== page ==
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DCLG invites council bids for brownfield Housing Zones

Councils across the country are being encouraged to team up with developers and bid for government funding to build thousands of new homes on previously-developed land.

The bidding criteria for a share of the government’s £200m Housing Zone initiative has been published, with the government hoping to create 10 housing zones on brownfield land where it will be easier to build new homes quickly.

The zones are expected to be large enough to deliver 750 to 2,000 properties, and will complement plans for 20 Housing Zones in London.

The document says that Housing Zones offer an opportunity for local authorities to set out a vision for the transformation of large brownfield sites locally, and through the support government is offering, take the lead in realising that vision in partnership with private sector developers.

DCLG’s document says: “We want to see “something for something” deals with the local authority making a financial and/or resource contribution.”

To be eligible for designation as a Housing Zone, the majority of the zone must be on brownfield land, and the bid must either (a) include a bid for investment funding from one or a number of private sector partners or (b) confirm that the local authority only wishes to apply for Housing Zone designation and provide a development proposition that will be delivered without government investment.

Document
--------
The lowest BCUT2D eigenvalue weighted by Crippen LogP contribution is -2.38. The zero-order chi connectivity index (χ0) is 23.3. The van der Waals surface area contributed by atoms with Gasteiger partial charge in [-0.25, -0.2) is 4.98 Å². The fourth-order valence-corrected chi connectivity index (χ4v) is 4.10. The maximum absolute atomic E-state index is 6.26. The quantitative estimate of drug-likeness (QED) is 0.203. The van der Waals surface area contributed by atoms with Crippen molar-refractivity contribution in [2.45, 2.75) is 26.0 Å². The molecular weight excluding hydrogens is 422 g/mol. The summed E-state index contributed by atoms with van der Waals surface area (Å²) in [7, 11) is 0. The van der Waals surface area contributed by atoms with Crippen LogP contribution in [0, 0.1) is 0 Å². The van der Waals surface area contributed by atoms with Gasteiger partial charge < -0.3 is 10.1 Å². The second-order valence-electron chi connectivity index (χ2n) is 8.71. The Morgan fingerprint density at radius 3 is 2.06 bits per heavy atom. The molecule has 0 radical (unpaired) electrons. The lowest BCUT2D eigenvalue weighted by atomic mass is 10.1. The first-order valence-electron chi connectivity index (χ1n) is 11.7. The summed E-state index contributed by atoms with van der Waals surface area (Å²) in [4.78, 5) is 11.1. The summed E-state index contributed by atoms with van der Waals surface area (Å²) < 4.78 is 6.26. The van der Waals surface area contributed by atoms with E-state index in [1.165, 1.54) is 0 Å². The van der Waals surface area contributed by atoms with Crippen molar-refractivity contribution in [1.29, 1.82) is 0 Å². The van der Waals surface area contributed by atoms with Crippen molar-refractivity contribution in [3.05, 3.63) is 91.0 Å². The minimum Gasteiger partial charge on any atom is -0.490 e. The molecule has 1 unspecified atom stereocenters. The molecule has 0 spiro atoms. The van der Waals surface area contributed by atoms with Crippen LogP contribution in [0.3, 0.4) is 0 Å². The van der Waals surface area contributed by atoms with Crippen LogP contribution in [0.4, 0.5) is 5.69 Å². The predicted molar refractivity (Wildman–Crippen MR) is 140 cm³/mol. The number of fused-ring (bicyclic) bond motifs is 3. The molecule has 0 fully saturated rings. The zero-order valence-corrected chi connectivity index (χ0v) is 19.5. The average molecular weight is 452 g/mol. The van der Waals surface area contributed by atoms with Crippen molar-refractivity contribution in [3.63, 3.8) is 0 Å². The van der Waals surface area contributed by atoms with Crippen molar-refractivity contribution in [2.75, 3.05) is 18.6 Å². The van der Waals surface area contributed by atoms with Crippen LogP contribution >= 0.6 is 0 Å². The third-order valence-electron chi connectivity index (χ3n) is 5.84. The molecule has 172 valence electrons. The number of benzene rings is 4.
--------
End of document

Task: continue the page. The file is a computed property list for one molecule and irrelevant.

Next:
Local authorities must also be able to provide evidence that a robust plan for the delivery of housing is in place or (if funding is being sought) will be in place before funding is allocated.

They must also be able to demonstrate that the local authority has the capacity (resources and skills) and support to deliver the Housing Zone.

Additionally, all investments will have to be State Aid compliant. Funding requests must be for capital expenditure in infrastructure and/or other site preparation works that will support economic growth. Private sector development partners must confirm that the project is fundamentally viable; and total public funding (including funding from other public sources) for each scheme that the infrastructure is serving must be below 50% of total project costs across the life of each scheme.

Housing and planning minister Brandon Lewis said: “We need to build more homes in this country, but it’s also vital we protect the countryside that people rightly treasure. That’s why the government is offering councils a share of £200m to prioritise development on brownfield land.

“The new dedicated Housing Zones will transform disused and derelict land, and ensure the new homes are built quickly in a process that is more straightforward for councils and builders.”

Expressions of interest must be submitted to the Homes and Communities Agency by noon on 3 October 2014.

(Image: c. John Blower)

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